World powers meet to discuss Iran’s nuclear program
Berlin -- Senior diplomats from six world powers met Wednesday for the first time under the new US administration to discuss Iran's nuclear ambitions, two days after Tehran launched its first satellite.
Political directors from the UN Security Council permanent members — Britain, China, France, Russia and the United States — plus Germany met in Wiesbaden near the western German city of Frankfurt.
The get-together comes two days after Iran set alarm bells ringing by launching a low Earth orbit satellite into space, technology the West fears Tehran could use in the future to carry nuclear warheads.
Iran insists its first home-built Omid (Hope) satellite, launched on Monday, has no military application, but Washington made clear it was unimpressed.
"This action does not convince us that Iran is acting responsibly to advance stability or security in the region," White House press secretary Robert Gibbs told reporters on Tuesday. "Efforts to develop missile delivery capability, efforts to continue on an illicit nuclear program, or threats that Iran makes toward Israel and its sponsorship of terror are of acute concern to this administration.”
The launch "sends the wrong signal to the international community which has already passed five successive UN Security Council resolutions on Iran’s nuclear and ballistic missile program," said British Foreign Office Minister Bill Rammell on Tuesday.
Although the directors are in constant telephone and email contact about Iran’s nuclear program, Wednesday’s meeting marks the first face-to-face gathering since American President Barack Obama took office on January 20.
The talks began on Wednesday morning and lasted until early afternoon. The New York Times reported that the United States was being represented by Under Secretary of State William Burns.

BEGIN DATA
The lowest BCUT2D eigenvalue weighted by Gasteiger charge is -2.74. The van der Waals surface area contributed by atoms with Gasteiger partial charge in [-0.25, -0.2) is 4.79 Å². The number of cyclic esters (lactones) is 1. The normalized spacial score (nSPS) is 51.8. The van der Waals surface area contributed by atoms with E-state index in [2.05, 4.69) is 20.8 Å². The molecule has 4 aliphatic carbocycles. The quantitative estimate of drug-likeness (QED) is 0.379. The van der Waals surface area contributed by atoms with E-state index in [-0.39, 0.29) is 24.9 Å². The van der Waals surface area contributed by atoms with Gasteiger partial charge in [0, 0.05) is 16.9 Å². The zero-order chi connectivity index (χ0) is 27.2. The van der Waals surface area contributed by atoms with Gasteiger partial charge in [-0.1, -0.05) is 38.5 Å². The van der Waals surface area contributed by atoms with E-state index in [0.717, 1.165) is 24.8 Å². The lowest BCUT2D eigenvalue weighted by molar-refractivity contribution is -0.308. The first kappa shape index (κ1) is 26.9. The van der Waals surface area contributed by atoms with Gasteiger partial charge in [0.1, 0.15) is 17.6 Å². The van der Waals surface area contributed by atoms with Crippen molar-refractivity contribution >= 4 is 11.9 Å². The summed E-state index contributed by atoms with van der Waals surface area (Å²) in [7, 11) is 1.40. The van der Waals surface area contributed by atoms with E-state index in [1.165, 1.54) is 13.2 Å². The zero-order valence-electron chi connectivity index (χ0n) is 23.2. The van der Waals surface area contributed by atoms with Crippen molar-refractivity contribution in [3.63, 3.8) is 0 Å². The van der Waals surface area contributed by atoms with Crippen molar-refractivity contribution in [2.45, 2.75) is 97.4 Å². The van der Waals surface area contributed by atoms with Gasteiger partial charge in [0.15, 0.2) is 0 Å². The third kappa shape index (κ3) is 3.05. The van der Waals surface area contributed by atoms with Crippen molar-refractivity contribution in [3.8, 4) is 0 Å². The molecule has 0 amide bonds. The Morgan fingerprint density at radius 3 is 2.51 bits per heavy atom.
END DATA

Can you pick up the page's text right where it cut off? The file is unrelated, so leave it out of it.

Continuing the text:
The West suspects Iran of secretly trying to build an atomic bomb. The Islamic republic says its nuclear program is for peaceful purposes and that it has the right to technology already in the hands of many other nations.
So far, the West has adopted a stick-and-carrot approach of applying sanctions on Iran while offering economic and energy incentives in exchange for not enriching uranium, used in either nuclear weapons or nuclear power.
Diplomatic ties between the United States and Iran have been frozen for three decades, but Obama has vowed to map out a new future for American relations with Iran.
In an interview with Al-Arabiya satellite television network, Obama said last week that Washington would offer Iran an "extended hand" if Iran’s leaders "unclenched their fist."
"Whether or not that hand becomes less clenched is really up to them,” said Hillary Clinton last week, in her first news briefing as Obama’s secretary of state. “But as we look at the opportunities available to us, we’re going to have a very broad survey of what we think we can do.”
Obama’s predecessor George W. Bush — who famously declared Iran part of an "axis of evil" — refused to talk to Tehran until it stopped sensitive nuclear fuel work.
The Obama White House has refused to rule out any options — including military strikes — to stop Tehran from acquiring a nuclear weapon.
Iranian President Mahmoud Ahmadinejad, having earlier congratulated Obama on his election, came out with a fiery speech last Wednesday, demanding that he apologize for "crimes" against Iran and that he "stop supporting the Zionists."
The host country for Wednesday’s talks has come under fire for its trade ties with Iran, with government figures last month showing an embarrassing 10.5 percent leap in German exports there in the first 11 months of 2008.
Foreign Minister Frank-Walter Steinmeier urged Tehran to "seize the chance" offered by Obama’s readiness for direct talks, in comments published in the Sueddeutsche Zeitung. "Confrontation and strong words will achieve neither security nor wealth — also in Iran."